We will pause here, and we have reached the same place that John Work and Peter Skene Ogden reached in the first journal in this post. Governor Simpson had a few things to say about this part of the journey, which appear in a letter he wrote from Fort Vancouver almost a year later, in March 1829. The letter is written to the Gentlemen of the London Committee of the HBC.

Honable Sirs;

Previous to my departure for the East side the [Rocky] Mountains, I consider it expedient to report for your information the state in which I found the Honble Coys affairs at the different Establishments I passed on my way hither from York, as also in this Department; the steps that have been taken to place them on an improved footing and the measures contemplated for extending the business: all which, I trust will prove interesting and satisfactory to your Honors, and serve to shew that not only my own attention, but that of all the Gentlemen to whose management the different branches of the business are intrusted, is entirely devoted to the advancement of the general interests.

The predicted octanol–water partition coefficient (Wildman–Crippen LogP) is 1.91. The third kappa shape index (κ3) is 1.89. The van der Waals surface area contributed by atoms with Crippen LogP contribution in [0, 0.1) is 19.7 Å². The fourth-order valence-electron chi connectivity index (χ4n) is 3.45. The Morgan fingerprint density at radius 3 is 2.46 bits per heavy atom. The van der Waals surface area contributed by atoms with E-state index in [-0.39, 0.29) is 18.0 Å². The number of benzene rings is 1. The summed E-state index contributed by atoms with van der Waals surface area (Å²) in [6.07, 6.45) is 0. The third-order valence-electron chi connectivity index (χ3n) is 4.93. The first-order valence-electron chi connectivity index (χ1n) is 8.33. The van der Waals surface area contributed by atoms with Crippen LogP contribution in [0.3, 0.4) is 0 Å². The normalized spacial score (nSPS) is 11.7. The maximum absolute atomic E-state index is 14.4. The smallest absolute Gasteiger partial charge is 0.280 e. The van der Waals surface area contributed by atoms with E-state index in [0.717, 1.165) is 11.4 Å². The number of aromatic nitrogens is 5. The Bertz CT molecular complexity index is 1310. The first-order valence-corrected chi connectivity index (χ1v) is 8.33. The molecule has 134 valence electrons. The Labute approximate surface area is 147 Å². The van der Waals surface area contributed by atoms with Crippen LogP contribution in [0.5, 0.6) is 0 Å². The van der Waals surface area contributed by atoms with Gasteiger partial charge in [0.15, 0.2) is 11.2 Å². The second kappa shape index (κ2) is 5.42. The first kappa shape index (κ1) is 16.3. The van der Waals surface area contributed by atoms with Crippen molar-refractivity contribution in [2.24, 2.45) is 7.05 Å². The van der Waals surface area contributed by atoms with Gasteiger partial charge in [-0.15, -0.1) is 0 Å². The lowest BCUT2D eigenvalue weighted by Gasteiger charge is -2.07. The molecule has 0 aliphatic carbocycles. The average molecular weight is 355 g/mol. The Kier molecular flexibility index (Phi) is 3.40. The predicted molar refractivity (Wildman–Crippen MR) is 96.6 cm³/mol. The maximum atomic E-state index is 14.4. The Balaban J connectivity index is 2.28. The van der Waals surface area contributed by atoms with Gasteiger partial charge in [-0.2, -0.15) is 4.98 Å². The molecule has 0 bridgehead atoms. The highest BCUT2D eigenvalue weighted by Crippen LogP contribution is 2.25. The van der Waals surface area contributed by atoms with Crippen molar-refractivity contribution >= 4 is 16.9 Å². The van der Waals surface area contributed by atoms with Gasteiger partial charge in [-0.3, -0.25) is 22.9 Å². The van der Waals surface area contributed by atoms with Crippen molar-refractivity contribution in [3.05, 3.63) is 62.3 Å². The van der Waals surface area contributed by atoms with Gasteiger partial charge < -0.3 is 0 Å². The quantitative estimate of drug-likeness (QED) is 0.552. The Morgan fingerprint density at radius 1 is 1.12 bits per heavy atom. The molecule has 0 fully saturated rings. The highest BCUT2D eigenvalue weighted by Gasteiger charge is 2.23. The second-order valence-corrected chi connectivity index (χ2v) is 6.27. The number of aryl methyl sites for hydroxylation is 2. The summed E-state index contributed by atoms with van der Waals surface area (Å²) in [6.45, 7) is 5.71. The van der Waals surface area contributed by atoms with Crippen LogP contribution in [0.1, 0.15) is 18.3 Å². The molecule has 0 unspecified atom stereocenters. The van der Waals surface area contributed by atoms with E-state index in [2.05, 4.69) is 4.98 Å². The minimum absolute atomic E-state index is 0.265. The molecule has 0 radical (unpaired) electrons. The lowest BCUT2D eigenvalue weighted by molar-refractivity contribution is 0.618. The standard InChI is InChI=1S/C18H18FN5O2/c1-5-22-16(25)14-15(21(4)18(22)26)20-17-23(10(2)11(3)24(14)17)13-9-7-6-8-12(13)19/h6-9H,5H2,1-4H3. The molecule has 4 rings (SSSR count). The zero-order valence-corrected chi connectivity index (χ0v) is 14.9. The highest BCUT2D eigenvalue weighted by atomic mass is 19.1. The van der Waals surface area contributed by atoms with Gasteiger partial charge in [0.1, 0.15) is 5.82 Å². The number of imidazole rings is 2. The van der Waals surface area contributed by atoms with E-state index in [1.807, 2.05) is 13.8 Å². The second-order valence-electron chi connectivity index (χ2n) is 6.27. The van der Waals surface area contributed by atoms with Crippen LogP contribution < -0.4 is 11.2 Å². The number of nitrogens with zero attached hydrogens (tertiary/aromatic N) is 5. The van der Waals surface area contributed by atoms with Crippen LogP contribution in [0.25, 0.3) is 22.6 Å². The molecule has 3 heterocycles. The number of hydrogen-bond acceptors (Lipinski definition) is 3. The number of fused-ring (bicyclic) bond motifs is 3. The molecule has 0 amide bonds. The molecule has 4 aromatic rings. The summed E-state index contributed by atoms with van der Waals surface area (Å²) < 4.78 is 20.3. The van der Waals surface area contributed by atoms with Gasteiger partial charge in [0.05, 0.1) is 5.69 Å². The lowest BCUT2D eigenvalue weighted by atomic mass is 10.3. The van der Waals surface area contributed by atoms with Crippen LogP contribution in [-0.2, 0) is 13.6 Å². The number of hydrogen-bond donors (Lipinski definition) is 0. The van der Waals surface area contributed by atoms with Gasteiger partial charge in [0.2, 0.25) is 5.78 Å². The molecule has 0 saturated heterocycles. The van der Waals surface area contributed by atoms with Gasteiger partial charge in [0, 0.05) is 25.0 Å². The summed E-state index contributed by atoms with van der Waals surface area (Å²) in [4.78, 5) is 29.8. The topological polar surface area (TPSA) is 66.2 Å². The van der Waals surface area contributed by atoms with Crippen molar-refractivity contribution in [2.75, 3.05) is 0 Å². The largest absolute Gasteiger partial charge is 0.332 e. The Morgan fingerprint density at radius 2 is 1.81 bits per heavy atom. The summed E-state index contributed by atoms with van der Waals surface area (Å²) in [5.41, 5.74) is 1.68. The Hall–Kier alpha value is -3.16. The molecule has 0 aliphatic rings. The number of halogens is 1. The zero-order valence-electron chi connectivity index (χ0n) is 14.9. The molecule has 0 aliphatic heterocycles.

The counciling business, and principle arrangement of the Season, which required my presence at York [Factory], being completed on the 11th of July, I commenced my Voyage for the Shores of the Pacific on the Morning of the 12th, and reached Norway House on the 19th and Cumberland House on the 26th. Nothing of material interest presented itself during this part of the journey. So far we saw very few Vestiges of Beaver, indeed the Country comprehending Jack River [Norway House] and Cumberland Districts, has been nearly destitute of that valuable animal for many years…

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Copyright, Nancy Marguerite Anderson, 2016. All rights reserved.


One thought on “Two Canoes: West from Norway House

  1. Jackie Corrigan

    Ah, so the Dease question isn’t solved yet. The Norway House journals are at Manitoba Archives, so I will check that out soon. Will definitely let you know what I find.